Information Security

Information Security

In today’s digital world, we see a great deal of news focused on cybersecurity, malware, phishing, viruses, and other topics related to online attacks.  There have been many publicized data breaches in the news over the last few years impacting large companies, including: Target, Sony, Equifax, JP Morgan.  You may be thinking, am I safe online anymore?  The answer is yes; but, like walking around a large city, you need to take precautions and know your surroundings.  The best way to do this online is to get as much information as you can about how and what to do to protect your company from attackers.  There is not an absolute, 100% way to prevent cyber-attacks, like phishing and malware.  It’s more important to make sure you have security awareness training, letting your employees know the warning signs of possible risk and how to handle suspicious, phishing emails that show up with or without documents attached.  A security team is also important to put good defenses in place, in an effort to catch different threats.

As a trend, cyber-criminals are now doing less social engineering via phones and are operating more through emails, especially to financial companies. The attackers use infrastructures that host applications through either SQL injection or cross-site scripting, among other methods.  Attackers also use applications as a big way of gaining access into financial businesses.  Cyber-criminals look for the applications that typically generate revenue.

There are about 9 different kinds of emails an attacker can send:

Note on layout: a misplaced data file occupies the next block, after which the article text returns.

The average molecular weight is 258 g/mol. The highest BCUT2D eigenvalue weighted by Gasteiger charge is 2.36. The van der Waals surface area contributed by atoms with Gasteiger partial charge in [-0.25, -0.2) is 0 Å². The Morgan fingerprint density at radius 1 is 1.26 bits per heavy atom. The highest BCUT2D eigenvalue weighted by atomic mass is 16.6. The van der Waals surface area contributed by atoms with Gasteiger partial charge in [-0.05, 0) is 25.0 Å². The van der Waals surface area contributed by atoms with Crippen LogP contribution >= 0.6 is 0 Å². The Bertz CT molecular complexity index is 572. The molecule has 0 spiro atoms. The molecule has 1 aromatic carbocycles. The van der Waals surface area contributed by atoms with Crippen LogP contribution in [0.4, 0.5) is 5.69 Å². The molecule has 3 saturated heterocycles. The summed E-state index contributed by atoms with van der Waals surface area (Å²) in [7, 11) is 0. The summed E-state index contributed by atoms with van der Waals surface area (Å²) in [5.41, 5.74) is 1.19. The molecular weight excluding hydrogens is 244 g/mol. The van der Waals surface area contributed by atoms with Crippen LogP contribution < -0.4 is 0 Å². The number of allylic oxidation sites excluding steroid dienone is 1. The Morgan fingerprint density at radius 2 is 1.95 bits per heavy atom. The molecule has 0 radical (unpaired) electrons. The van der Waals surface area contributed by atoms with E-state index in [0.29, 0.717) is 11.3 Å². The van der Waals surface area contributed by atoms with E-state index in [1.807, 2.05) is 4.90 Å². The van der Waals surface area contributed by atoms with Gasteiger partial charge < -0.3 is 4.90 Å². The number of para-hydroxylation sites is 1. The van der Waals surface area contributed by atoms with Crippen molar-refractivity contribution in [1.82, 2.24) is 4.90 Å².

1. Phishing – with phishing, attackers use email and instant message or other types of social engineering and social media (i.e. Facebook, Twitter, Instagram, etc.). Attackers are attempting to gather login credentials by making their message look like it is from an authorized source.
  2. Vishing – this is when an attacker uses voice communication technology to spoof calls that seem to be from authorized sources that are using voice over IP technology.  The attackers may also use recordings and leave voicemails that appear to be legitimate and often make threats that there is an arrest warrant out for you, to force you to pay a monetary amount.  It’s a scare tactic that unfortunately works for them.
  3. Smishing – this technique uses text messaging sent to mobile devices. Some will send a website link that installs malware onto the victim’s phone when the person receiving the text clicks on the website URL.
  4. Whaling – this is a type of phishing attack which targets high level executives, politicians, and celebrities.
  5. Pharming – is when an attacker impersonates an authorized website in hopes of getting your credentials. Pharming works by misdirecting users to a fake website, which appears to be legitimate.
  6. Spyware – this software allows the attacker to gain information about the user’s computer activities. Spyware is able to do the following: track activity, collect keystrokes, and capture data.  Spyware can potentially alter or modify security settings in an effort to overcome security measures.  Spyware often bundles with other software, Trojans, or on shareware websites.